The predicted solar insolation was estimated by using the optimal solar insolation prediction model. The predicted solar insolation was then used to calculate the PV production by using equation (11). To check the validity of the approach, the energy production was calculated from the measured insolation and compared with the actual energy produced by the PV system. Table 10 presents the accuracy results for the energy production estimations. The predicted power generation calculated from the measured insolation was similar to the actual power generation, as shown in Figure 5. There was a difference between the power generation calculated by the measured insolation and the actual production values. Detailed meteorological observations cannot be performed at all PV installation sites. As a result, it is determined that an error occurred due to the positional difference. It is also possible that a difference occurred due to the limitation of the numerical calculations. However, the RMSE, MAE, and MBE of the energy generation calculated from the measured insolation and the actual production were 0.85 kWh/day, 0.38 kWh/day, and 0.66 kWh/day, respectively, indicating that the calculation procedure could be used for estimating the energy production of a PV system. The energy production was calculated using the estimated solar insolation using the proposed procedure. The power generation obtained by the predicted insolation fluctuated less than the actual energy production. Some errors were due to the insufficient predictions of the daily weather condition changes. Although the forecast model reflected the daily variation, it did not predict the actual magnitude of the change. In the spring and summer observation, there was a wide variation in the day to day solar radiation. This was because, unlike previous studies in which the prediction was by hours, the forecast horizon was long and did not reflect all of the variability during that forecast periods. The prediction model proposed in this study predicts the next day’s solar insolation by using the weather conditions of the previous day. However, the weather conditions of the monitoring period changed extensively each day, which made it difficult to predict the insolation. The energy production error was especially significant on days when the solar radiation suddenly changed due to rain or snow. In order to provide accurate forecasts of the energy production according to weather condition changes as basic information for energy trading, it will be necessary to compensate for dramatic fluctuations in weather conditions. The error magnitude was smaller in the fall and winter periods with less precipitation, but these seasons were predicted to be less than the actual energy production. In regions with distinct characteristics of seasons, it is necessary to present the solar insolation prediction model by season.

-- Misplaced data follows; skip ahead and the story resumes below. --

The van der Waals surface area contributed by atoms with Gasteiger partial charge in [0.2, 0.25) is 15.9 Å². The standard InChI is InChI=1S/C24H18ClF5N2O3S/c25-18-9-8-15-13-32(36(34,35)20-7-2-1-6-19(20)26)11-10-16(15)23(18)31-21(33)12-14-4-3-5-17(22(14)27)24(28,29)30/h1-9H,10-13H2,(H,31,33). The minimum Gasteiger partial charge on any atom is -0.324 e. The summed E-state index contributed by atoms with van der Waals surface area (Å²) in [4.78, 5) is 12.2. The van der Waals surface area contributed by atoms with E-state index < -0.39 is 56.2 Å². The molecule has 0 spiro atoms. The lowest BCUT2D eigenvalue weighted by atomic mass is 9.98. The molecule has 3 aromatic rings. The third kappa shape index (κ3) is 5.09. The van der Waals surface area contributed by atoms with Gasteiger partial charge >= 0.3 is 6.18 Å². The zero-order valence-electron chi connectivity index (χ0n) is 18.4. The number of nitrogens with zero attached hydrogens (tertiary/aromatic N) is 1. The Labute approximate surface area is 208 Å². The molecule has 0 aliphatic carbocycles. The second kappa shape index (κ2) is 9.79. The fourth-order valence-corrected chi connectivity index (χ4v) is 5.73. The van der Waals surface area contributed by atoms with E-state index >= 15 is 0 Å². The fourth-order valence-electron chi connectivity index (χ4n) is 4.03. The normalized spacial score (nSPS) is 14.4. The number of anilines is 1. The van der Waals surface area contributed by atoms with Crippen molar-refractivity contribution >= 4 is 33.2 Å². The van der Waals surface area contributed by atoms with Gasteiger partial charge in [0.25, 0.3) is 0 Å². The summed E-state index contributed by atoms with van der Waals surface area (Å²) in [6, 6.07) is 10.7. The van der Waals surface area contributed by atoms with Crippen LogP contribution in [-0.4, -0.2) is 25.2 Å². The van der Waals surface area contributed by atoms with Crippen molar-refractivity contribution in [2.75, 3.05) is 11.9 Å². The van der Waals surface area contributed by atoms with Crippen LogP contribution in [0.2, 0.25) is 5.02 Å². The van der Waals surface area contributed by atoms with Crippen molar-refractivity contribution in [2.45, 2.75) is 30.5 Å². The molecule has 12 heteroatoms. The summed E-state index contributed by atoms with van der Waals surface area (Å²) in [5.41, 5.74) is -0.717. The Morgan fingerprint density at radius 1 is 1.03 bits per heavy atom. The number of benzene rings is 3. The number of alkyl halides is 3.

(a)
(b)
(c)
(d)
(e)
P2P energy trading should also take into account the energy price and the energy consumption of buildings according to weather conditions and operating schedules. In general, the summer and winter energy consumption in buildings is related to the external weather conditions. On days where energy consumption is expected to be high in buildings, the energy produced by PV systems will be consumed preferentially in buildings, even if less or more energy is produced through PV systems. On the contrary, if the prosumer is planning to sell the produced energy to the grid because the projected energy consumption is low in the building, the energy trade profits may be less than expected if the system actually produces less power than expected. In order to propose the optimal operations for P2P energy trading, it is necessary to predict the energy consumption of the building, the price of energy, and the amount of energy to be produced by PV systems together to suggest the optimal use method.
5. Conclusions
The recent energysaving building policies enacted in South Korea are expected to lead to the realization of distributed energy generation in a smart grid. P2P trading of the energy produced in buildings will soon take place. Predicting energy production is essential for P2P energy trading planning, and the energy produced through PV systems will be mainly traded. In this study, the potential applicability of the energy production prediction of PV systems was investigated by using the predicted solar insolation derived from a simple model to provide information to prosumers engaging in smallscale electricity trading. The predictive model proposed by the existing researchers attempted to accurately predict the hourly or daily radiation by using a large amount of information. However, in this study, the amount of solar radiation the next day was predicted by using a small amount of weather information. The results are summarized as follows:(1)The prediction model for solar insolation was built by using an MLF, and the proposed model uses the daily weather conditions. The predicted solar insolation was based on the estimated weather conditions on the day before the prediction. To find the optimal architecture, the number of input variables, the number of hidden neurons, and the number of hidden layers were changed.(2)The input variables of the optimal model included the highest and lowest temperature, minimum humidity, wind speed, sunshine duration, and continued sunshine duration. The optimal model consisted of 3 hidden layers and 11 hidden neurons.(3)The energy output of the PV system was calculated from the solar insolation estimated by the optimal model. The calculated energy output was compared to the actual PV system’s output. The accuracy indexes for the PV system’s energy output using the optimal model, which included the root mean squared error, mean bias error, and mean absolute error, were 2.70 kWh/m^{2}/day, −0.36 kWh/m^{2}/day, and 2.28 kWh/m^{2}/day, respectively.